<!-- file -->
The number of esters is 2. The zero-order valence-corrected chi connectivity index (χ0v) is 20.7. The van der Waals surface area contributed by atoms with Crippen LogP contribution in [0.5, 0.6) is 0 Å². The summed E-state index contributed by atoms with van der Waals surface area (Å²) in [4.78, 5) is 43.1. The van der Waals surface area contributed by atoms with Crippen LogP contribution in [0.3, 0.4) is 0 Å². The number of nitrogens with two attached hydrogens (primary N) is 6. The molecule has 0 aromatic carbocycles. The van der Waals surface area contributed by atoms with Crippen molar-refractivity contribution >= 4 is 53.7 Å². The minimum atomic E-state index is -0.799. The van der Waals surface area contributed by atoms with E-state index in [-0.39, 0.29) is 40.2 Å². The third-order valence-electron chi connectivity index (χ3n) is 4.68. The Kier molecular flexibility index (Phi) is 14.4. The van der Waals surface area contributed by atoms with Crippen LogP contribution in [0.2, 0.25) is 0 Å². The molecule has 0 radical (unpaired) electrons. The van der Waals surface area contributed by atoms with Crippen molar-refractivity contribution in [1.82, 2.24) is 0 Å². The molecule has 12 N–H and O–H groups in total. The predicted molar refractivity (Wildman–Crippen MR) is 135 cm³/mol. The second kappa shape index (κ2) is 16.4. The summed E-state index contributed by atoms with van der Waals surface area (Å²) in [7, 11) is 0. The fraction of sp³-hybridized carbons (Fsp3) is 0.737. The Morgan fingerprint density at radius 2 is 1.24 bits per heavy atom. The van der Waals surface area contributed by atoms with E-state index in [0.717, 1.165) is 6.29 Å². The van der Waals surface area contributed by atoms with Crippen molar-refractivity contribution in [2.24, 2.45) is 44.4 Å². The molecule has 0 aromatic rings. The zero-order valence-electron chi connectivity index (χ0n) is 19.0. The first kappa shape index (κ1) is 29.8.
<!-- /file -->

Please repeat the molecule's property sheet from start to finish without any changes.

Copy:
The number of esters is 2. The zero-order valence-corrected chi connectivity index (χ0v) is 20.7. The van der Waals surface area contributed by atoms with Crippen LogP contribution in [0.5, 0.6) is 0 Å². The summed E-state index contributed by atoms with van der Waals surface area (Å²) in [4.78, 5) is 43.1. The van der Waals surface area contributed by atoms with Crippen LogP contribution in [0.3, 0.4) is 0 Å². The number of nitrogens with two attached hydrogens (primary N) is 6. The molecule has 0 aromatic carbocycles. The van der Waals surface area contributed by atoms with Crippen molar-refractivity contribution >= 4 is 53.7 Å². The minimum atomic E-state index is -0.799. The van der Waals surface area contributed by atoms with E-state index in [-0.39, 0.29) is 40.2 Å². The third-order valence-electron chi connectivity index (χ3n) is 4.68. The Kier molecular flexibility index (Phi) is 14.4. The van der Waals surface area contributed by atoms with Crippen LogP contribution in [0.2, 0.25) is 0 Å². The molecule has 0 radical (unpaired) electrons. The van der Waals surface area contributed by atoms with Crippen molar-refractivity contribution in [1.82, 2.24) is 0 Å². The molecule has 12 N–H and O–H groups in total. The predicted molar refractivity (Wildman–Crippen MR) is 135 cm³/mol. The second kappa shape index (κ2) is 16.4. The summed E-state index contributed by atoms with van der Waals surface area (Å²) in [7, 11) is 0. The fraction of sp³-hybridized carbons (Fsp3) is 0.737. The Morgan fingerprint density at radius 2 is 1.24 bits per heavy atom. The van der Waals surface area contributed by atoms with E-state index in [0.717, 1.165) is 6.29 Å². The van der Waals surface area contributed by atoms with Crippen molar-refractivity contribution in [2.24, 2.45) is 44.4 Å². The molecule has 0 aromatic rings. The zero-order valence-electron chi connectivity index (χ0n) is 19.0. The first kappa shape index (κ1) is 29.8.